World Handicap System coming in 2020

The United States Golf Association and the Royal & Ancient, governing bodies of golf around the globe, announced the implementation of the World Handicap System in 2020.

The system follows six years of review by the existing handicapping authorities: Golf Australia, the Council of National Golf Unions in Great Britain and Ireland, the European Golf Association, the South African Golf Association, the Argentine Golf Association and the USGA.

“For some time, we’ve heard golfers say, ‘I’m not good enough to have a handicap,’ or ‘I don’t play enough to have a handicap,’” said Mike Davis, chief executive officer of the USGA, “

“We want to make the right decisions now to encourage a more welcoming and social game. We’re excited to be taking another important step—along with modernizing golf’s Rules—to provide a pathway into the sport, making golf easier to understand and more approachable and enjoyable for everyone to play.”

Features of the new system include:

• Flexibility in formats of play, allowing both competitive and recreational rounds to count for handicap purposes and ensuring that a golfer’s handicap is more reflective of potential ability

• A minimal number of scores needed to obtain a new handicap; a recommendation that the number of scores needed to obtain a new handicap be 54 holes from any combination of 18-hole and 9-hole rounds, but with some discretion available for national or regional associations to set a different minimum within their own jurisdiction

• A consistent handicap that is portable from course to course and country to country through worldwide use of the USGA Course and Slope Rating System, already successfully used in more than 80 countries

• An average-based calculation of a handicap, taken from the best eight out of the last 20 scores and factoring in memory of demonstrated ability for better responsiveness and control

• A calculation that considers the impact that abnormal course and weather conditions might have on a player’s performance each day

• Daily handicap revisions, taking account of the course and weather conditions calculation

• A limit of Net Double Bogey on the maximum hole score (for handicapping purposes only)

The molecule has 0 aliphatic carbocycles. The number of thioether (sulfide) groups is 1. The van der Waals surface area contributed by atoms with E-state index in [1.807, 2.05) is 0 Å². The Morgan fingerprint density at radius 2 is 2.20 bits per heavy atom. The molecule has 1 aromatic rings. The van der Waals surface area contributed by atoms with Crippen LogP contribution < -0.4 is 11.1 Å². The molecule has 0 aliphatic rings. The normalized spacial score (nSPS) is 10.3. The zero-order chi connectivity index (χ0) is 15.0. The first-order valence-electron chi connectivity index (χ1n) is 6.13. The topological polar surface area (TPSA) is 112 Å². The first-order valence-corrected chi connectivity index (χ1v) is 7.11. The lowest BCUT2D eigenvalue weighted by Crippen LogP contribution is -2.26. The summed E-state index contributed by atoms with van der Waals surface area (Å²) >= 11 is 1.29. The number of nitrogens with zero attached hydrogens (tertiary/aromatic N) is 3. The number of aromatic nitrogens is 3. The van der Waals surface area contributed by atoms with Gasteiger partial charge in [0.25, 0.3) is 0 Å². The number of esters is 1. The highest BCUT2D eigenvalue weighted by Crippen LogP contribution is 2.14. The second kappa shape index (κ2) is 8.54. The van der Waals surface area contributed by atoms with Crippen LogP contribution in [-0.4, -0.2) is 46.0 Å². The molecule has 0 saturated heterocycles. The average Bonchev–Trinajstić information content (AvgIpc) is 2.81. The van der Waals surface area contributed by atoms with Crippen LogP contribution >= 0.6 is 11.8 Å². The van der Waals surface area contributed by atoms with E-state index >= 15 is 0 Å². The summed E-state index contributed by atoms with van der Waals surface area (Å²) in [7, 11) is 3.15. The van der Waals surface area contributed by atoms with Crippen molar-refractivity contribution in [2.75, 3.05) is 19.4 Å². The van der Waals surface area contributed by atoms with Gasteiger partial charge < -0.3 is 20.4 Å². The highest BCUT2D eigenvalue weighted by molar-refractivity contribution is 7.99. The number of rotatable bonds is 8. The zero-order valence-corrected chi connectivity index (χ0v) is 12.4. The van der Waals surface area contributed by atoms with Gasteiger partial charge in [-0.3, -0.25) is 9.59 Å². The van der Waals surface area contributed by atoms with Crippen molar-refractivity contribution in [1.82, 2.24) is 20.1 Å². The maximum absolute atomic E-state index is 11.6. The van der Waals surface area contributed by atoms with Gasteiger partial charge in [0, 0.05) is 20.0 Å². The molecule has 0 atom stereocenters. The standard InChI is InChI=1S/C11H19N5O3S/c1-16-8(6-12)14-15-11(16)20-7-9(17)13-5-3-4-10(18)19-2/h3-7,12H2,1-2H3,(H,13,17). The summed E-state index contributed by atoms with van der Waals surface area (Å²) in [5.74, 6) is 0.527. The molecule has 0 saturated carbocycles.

• A maximum handicap limit of 54.0, regardless of gender, to encourage more golfers to measure and track their performance to increase their enjoyment of the game

“We are working with our partners and national associations to make golf more modern, more accessible and more enjoyable as a sport and the new World Handicap System represents a huge opportunity in this regard,” said Martin Slumbers, chief executive of the R&A.

“We want to make it more attractive to golfers to obtain a handicap and strip away some of the complexity and variation which can be off-putting for newcomers. Having a handicap, which is easier to understand and is truly portable around the world, can make golf much more enjoyable and is one of the unique selling points of our sport.”

Research was conducted in 15 countries around the world, through which 76 percent of the 52,000 respondents voiced their support for a World Handicap System, 22 percent were willing to consider its benefits, and only 2 percent were opposed.

This was followed by a series of focus groups, in which more than 300 golf administrators and golfers from regions around the world offered extensive feedback on the features of the proposed new system.

This feedback helped shape the World Handicap System, which was developed by the USGA and The R&A, with support from each existing handicapping authority as well as the Japan Golf Association and Golf Canada.

The six handicapping authorities represent approximately 15 million golfers in 80 countries.

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